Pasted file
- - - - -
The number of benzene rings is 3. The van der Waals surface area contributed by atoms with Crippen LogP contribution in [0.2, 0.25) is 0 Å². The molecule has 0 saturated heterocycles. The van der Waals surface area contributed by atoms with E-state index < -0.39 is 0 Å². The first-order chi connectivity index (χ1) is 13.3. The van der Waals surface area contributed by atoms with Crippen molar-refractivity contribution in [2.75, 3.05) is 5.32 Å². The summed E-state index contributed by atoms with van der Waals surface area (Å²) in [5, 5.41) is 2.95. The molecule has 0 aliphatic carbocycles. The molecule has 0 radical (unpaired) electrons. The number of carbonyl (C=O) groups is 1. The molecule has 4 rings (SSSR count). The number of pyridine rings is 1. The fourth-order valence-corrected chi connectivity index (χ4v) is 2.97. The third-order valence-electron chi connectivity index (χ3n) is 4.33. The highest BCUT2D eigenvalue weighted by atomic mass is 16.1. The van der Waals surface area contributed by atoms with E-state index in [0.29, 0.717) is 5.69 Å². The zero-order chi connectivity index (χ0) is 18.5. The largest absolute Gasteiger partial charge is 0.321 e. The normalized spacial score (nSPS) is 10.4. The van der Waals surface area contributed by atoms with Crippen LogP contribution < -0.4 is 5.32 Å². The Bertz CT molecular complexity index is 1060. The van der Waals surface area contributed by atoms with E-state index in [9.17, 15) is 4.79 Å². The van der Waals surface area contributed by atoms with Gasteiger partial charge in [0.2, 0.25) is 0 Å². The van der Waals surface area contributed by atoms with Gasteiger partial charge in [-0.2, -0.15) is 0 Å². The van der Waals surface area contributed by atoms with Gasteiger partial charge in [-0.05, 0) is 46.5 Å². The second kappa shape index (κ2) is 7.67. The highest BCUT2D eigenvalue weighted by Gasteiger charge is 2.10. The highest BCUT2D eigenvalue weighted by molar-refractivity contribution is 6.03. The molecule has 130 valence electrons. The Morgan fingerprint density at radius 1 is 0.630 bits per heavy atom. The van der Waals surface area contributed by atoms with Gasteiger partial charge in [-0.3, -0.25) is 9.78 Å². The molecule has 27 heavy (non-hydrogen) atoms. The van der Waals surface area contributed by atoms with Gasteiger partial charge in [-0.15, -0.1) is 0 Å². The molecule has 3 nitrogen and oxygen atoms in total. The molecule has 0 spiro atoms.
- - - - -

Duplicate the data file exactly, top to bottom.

The number of benzene rings is 3. The van der Waals surface area contributed by atoms with Crippen LogP contribution in [0.2, 0.25) is 0 Å². The molecule has 0 saturated heterocycles. The van der Waals surface area contributed by atoms with E-state index < -0.39 is 0 Å². The first-order chi connectivity index (χ1) is 13.3. The van der Waals surface area contributed by atoms with Crippen molar-refractivity contribution in [2.75, 3.05) is 5.32 Å². The summed E-state index contributed by atoms with van der Waals surface area (Å²) in [5, 5.41) is 2.95. The molecule has 0 aliphatic carbocycles. The molecule has 0 radical (unpaired) electrons. The number of carbonyl (C=O) groups is 1. The molecule has 4 rings (SSSR count). The number of pyridine rings is 1. The fourth-order valence-corrected chi connectivity index (χ4v) is 2.97. The third-order valence-electron chi connectivity index (χ3n) is 4.33. The highest BCUT2D eigenvalue weighted by atomic mass is 16.1. The van der Waals surface area contributed by atoms with E-state index in [0.29, 0.717) is 5.69 Å². The zero-order chi connectivity index (χ0) is 18.5. The largest absolute Gasteiger partial charge is 0.321 e. The normalized spacial score (nSPS) is 10.4. The van der Waals surface area contributed by atoms with Crippen LogP contribution < -0.4 is 5.32 Å². The Bertz CT molecular complexity index is 1060. The van der Waals surface area contributed by atoms with E-state index in [9.17, 15) is 4.79 Å². The van der Waals surface area contributed by atoms with Gasteiger partial charge in [0.2, 0.25) is 0 Å². The van der Waals surface area contributed by atoms with Gasteiger partial charge in [-0.2, -0.15) is 0 Å². The van der Waals surface area contributed by atoms with Gasteiger partial charge in [-0.05, 0) is 46.5 Å². The second kappa shape index (κ2) is 7.67. The highest BCUT2D eigenvalue weighted by Gasteiger charge is 2.10. The highest BCUT2D eigenvalue weighted by molar-refractivity contribution is 6.03. The molecule has 130 valence electrons. The Morgan fingerprint density at radius 1 is 0.630 bits per heavy atom. The van der Waals surface area contributed by atoms with Gasteiger partial charge in [-0.3, -0.25) is 9.78 Å². The molecule has 27 heavy (non-hydrogen) atoms. The van der Waals surface area contributed by atoms with Gasteiger partial charge in [-0.15, -0.1) is 0 Å². The molecule has 3 nitrogen and oxygen atoms in total. The molecule has 0 spiro atoms.